Language: official language is French. English is spoken, but mainly in the large cities like Paris and by the younger generation.
Currency: The french franc has been substituted by the Euro since early 2002 when it became the currency unit for most member states of the European Union. Each european country has the same currency, yet, to characterized the money by country one side of coins and notes has a design that is decided by each country. The Euro is divided into the following denominations.
- Coins: 1, 2, 5, 10, 20, 50 cent ; 1 and 2 euro.
- Notes: 5, 10, 20, 50, 100, 200, 500
Time zone: Standard time zone is GMT + 1 hour. This means that when in London it's 11 am, in Paris it's 12 p.m. France applies Daylight Saving Time in the summer.
Electricity: In France it's 220 volts, 50 Hertz, Alternate Current. It's important to pay attention to the voltage system! Even though you bought a plug adaptor, the different voltage may cause your expensive electrical appliances to cease functioning with a bang and a smelly cloud of blue smoke. If in doubt, check the light bulbs at home or in a supermarket and read the information engraved on it. Most European appliances will work with the correct plug adaptor although a converter may be necessary. Transformers can be used for US appliances even though it is only recommended on 50 cycle appliances.
Electrical plugs and sockets: Type C and type E. France, Belgium and some other countries have adopted a socket which is different from type F, which is standard in many continental European countries and it's not compatible, because grounding in the E socket is achieved with a round male pin permanently mounted in the socket. The plug itself is similar to C, except that it's round and has the addition of a female contact to accept the grounding pin in the socket. In order to bridge the differences between sockets E and F, a new plug (CEE 7/7) was developed with grounding clips on both sides to mate with the type F socket and a female contact to accept the grounding pin of the type E socket.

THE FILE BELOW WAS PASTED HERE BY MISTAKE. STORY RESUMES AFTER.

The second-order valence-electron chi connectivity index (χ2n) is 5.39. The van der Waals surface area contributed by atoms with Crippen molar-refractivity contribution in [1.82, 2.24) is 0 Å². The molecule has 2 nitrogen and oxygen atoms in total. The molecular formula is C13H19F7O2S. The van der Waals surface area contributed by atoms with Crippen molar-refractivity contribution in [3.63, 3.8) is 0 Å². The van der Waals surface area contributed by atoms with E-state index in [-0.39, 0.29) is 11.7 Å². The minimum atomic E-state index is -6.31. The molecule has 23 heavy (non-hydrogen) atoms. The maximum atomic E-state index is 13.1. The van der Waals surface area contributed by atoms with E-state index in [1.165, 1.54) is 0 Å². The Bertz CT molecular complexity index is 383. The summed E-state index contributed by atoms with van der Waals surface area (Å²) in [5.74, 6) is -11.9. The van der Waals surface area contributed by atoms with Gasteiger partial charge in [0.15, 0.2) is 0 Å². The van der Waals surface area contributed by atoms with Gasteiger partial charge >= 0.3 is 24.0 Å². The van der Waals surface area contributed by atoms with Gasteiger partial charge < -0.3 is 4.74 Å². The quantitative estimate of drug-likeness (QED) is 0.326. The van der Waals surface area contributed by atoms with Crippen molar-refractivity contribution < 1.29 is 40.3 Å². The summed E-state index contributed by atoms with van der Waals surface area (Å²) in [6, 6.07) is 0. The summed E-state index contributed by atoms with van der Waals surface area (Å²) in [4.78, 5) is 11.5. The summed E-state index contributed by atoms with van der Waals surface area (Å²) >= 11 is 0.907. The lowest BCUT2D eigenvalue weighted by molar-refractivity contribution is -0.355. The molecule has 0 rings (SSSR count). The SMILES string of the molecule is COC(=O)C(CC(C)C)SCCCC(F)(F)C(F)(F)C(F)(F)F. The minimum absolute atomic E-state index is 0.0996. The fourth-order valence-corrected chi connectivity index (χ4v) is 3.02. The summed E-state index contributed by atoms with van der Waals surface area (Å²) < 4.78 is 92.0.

- TYPE C - A two-wire plug used in all countries of Europe with the exception of UK, Ireland, Cyprus and Malta. This plug is ungrounded, has two round prongs and is commonly known as Europlug. This is probably the single most widely used international plug. It will mate with any socket that accepts 4.0-4.8 mm round contacts on 19 mm centres.
- TYPE E - The original type E plug, which does not have grounding clips, is no longer used, although very rarely it can still be found on some older appliances.
Tip: If you intend to use your electrical appliances from home, make sure that you buy the correct pin adaptor at home. While it's possible to buy in France adaptors that allow you to plug french electrical appliances into Australian/Asian/American/etc powerpoints, it's more difficult to find adaptors that go the other way.
Phone jacks: French phone jack. There are adapters that allow North American RJ-11 phone plugs to interface with phone jacks common to France. These adapters are duplex, meaning the adapter allows connection of your RJ-11 plug and the foreign telephone plug to a single phone line. Countries where the french phone jack can be found are: Algeria, Benin, Burkina Faso, Chad, Comoros
Congo (People's Republic of), Djibouti, French Guiana, Gabon, Gambia, Grenadines, Guadeloupe, Ivory Coast, Madagascar, Mali, Martinique, Mauritania, Mauritius, Micronesia, Monaco, Morocco, New Caledonia, Niger, Reunion Island, Rwanda, Saudi Arabia, Senegal, Somalia, Tahiti, Togo, Tunisia.